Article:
Editorial Feature

What Effect does a Catalytic Converter have on Nanoparticles?

A catalytic converter reduces the toxicity of nanoparticles released by petroleum-based engines. In January 2018, researchers from the University of Technology in Tampere, Finland, took atmospheric measurements near traffic.


Image Credit: Thanaphat Kingkaew/Shutterstock.com

Their findings showed the NCA emissions (nanocluster aerosol) of cars and other vehicles to be about 2-3*10^15 NCA. Taking the average passenger car’s fuel consumption in Finland, the researchers calculated emissions per kilometer to be in the range of 10^14 particles. The EURO 6 limit for solid nanoparticles above 23nm in diameter is 6*10^11#/km. Numbers do not lie, and the Tampere team concluded that NCA emission levels were 100-1000 times higher than the regulatory level. This study was conducted in Finland, arguably one of the most environmentally friendly countries in the modern era. Nanoparticle and other emissions in the US and China are far higher, which is why catalytic converters have become ever more important in our race to protect the planet from ourselves.

Modern converters

The toxic by-products produced when an engine burns fuel is funneled into the catalytic converter, where chemical reactions turn them into water and Co2. The most common catalyst still used is platinum, but platinum is a rare element, making it costly to use. Back in 2010, scientists developed a new method to coat platinum nanoparticles with a porous silica layer. This layer provided an energy barrier that held the platinum in place even at high temperatures. It prevented aggregation – a common issue with the older converters – but more importantly, it helped to maintain the catalytic activity.

How they affect

Converters have become increasingly efficient due to our understanding of how nanoparticles interact with the chemicals produced by modern engines. A study at DESY’s X-ray source, PETRA III determined that catalytic converters become more efficient when using nanoparticles with many edges. Instead of relying on nanoparticles with flat surfaces, a many edged surface can capture and transform more of the toxic by-products without using as much platinum. Noxious carbon monoxides are converted into Co2 on the surface of noble metal nanoparticles, but a larger number of edges on the nanoparticles increases the converter efficiency.

On older converters, the nanoparticles are attached to small sections of the substrate, sticking together to form the complex structure required to catalyze. The converters would use nanoparticles that all align in different directions, increasing the reaction rate once a certain oxygen concentration is reached. However, the problem comes when the O2 concentration goes above the optimum level, leading to an oxide layer build-up that impedes reaction.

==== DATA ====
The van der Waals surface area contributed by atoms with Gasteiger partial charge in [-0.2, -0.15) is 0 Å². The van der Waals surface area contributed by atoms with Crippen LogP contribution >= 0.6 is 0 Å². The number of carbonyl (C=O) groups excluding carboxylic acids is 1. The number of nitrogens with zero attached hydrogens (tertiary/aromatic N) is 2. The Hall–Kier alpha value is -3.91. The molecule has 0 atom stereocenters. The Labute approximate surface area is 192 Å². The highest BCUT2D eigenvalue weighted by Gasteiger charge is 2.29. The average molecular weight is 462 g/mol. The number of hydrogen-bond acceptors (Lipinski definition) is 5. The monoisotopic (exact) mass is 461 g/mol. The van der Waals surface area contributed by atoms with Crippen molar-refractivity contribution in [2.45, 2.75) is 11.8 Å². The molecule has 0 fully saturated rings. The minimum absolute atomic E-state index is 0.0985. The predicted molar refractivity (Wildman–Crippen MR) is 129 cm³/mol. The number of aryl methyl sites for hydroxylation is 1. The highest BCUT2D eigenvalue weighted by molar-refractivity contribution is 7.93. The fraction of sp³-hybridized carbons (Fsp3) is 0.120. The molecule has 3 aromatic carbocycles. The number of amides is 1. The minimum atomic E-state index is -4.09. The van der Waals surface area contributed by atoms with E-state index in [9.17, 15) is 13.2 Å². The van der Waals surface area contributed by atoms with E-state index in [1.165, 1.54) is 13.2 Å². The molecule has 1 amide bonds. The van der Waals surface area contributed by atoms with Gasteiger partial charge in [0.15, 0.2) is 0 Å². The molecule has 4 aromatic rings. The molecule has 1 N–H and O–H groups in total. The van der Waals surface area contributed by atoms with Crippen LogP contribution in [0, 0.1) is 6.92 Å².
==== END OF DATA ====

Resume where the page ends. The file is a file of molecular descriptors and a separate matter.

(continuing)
Modern converters use nanoparticles because of the greater surface area they have for a given amount of material, on which the reaction can take place. O2 is unable to form a closed film along the surface edges between the faces of nanoparticles, leading to catalytic reactivity on the edges being higher. As toxic gases pass over the many-edged platinum nanoparticles, the gas molecules land on the surface, triggering a reaction that is faster and more efficient than older converters. Other advances have also been made.

Scientists from the Karsruhe Institute of Technology (KIT) found that the nanoparticle size and oxidation rates of the platinum components during vehicular operation can be specifically modified. Their experiments highlighted a dynamic catalytic converter surface that reacts sensitively to external impacts including exhaust gas composition. The scientists were able to adjust the size and state of the nanoparticles on the converter to increase reaction.

The road ahead

Cars produce a high amount of particulate matter. The nanoparticles generated during braking and from engine exhaust can be reduced with the aid of the new catalytic converters. Whilst effects differ from converter to converter, if the technology is adopted globally, the future is looking more positive from an emissions perspective.


How many nanoparticles does your car emit? – Arimodus - 2018


Successful synthesis of nanomaterial that improves catalytic converter efficiency – Phys.org - 2017


Edges and corners increase efficiency of catalytic converters – Science Daily - 2018


Dynamic catalytic converters for clean air in the city – Nanowerk - 2017


Nanotechnology promises better catalytic converter – Physics.org - 2010


Disclaimer: The views expressed here are those of the author expressed in their private capacity and do not necessarily represent the views of AZoM.com Limited T/A AZoNetwork the owner and operator of this website. This disclaimer forms part of the Terms and conditions of use of this website.

John Allen

Written by

John Allen

John is an award-winning writer and speaker. He holds a BA Hons. in Theological Studies from the University of Exeter as well as diplomas from the London School of Journalism and the Open University. John has worked in both the healthcare and digital sectors researching and writing about the latest developments in life sciences, robotics, space exploration, and nanotechnology.


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